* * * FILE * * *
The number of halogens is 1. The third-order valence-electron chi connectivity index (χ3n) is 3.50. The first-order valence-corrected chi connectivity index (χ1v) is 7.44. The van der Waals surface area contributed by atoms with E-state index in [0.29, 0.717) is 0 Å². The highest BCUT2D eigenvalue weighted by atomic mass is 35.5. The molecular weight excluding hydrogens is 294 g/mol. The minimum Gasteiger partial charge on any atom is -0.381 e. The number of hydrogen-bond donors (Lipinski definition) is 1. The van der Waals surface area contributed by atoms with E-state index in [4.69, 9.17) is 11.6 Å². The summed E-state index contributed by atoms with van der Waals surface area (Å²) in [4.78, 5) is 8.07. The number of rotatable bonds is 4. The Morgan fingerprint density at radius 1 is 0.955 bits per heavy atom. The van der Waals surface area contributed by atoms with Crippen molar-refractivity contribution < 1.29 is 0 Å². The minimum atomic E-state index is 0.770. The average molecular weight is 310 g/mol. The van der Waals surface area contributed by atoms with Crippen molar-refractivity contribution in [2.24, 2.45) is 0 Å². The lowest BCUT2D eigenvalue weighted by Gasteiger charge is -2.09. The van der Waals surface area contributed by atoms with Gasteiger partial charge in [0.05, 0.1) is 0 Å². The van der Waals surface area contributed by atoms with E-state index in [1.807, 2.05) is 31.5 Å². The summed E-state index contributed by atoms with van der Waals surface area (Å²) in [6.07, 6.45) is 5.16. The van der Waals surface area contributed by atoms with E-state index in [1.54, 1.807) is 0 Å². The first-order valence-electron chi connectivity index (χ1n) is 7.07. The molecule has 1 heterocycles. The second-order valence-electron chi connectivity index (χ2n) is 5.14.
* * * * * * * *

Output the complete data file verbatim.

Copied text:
The number of halogens is 1. The third-order valence-electron chi connectivity index (χ3n) is 3.50. The first-order valence-corrected chi connectivity index (χ1v) is 7.44. The van der Waals surface area contributed by atoms with E-state index in [0.29, 0.717) is 0 Å². The highest BCUT2D eigenvalue weighted by atomic mass is 35.5. The molecular weight excluding hydrogens is 294 g/mol. The minimum Gasteiger partial charge on any atom is -0.381 e. The number of hydrogen-bond donors (Lipinski definition) is 1. The van der Waals surface area contributed by atoms with E-state index in [4.69, 9.17) is 11.6 Å². The summed E-state index contributed by atoms with van der Waals surface area (Å²) in [4.78, 5) is 8.07. The number of rotatable bonds is 4. The Morgan fingerprint density at radius 1 is 0.955 bits per heavy atom. The van der Waals surface area contributed by atoms with Crippen molar-refractivity contribution < 1.29 is 0 Å². The minimum atomic E-state index is 0.770. The average molecular weight is 310 g/mol. The van der Waals surface area contributed by atoms with Crippen molar-refractivity contribution in [2.24, 2.45) is 0 Å². The lowest BCUT2D eigenvalue weighted by Gasteiger charge is -2.09. The van der Waals surface area contributed by atoms with Gasteiger partial charge in [0.05, 0.1) is 0 Å². The van der Waals surface area contributed by atoms with E-state index in [1.807, 2.05) is 31.5 Å². The summed E-state index contributed by atoms with van der Waals surface area (Å²) in [6.07, 6.45) is 5.16. The van der Waals surface area contributed by atoms with E-state index in [1.54, 1.807) is 0 Å². The first-order valence-electron chi connectivity index (χ1n) is 7.07. The molecule has 1 heterocycles. The second-order valence-electron chi connectivity index (χ2n) is 5.14.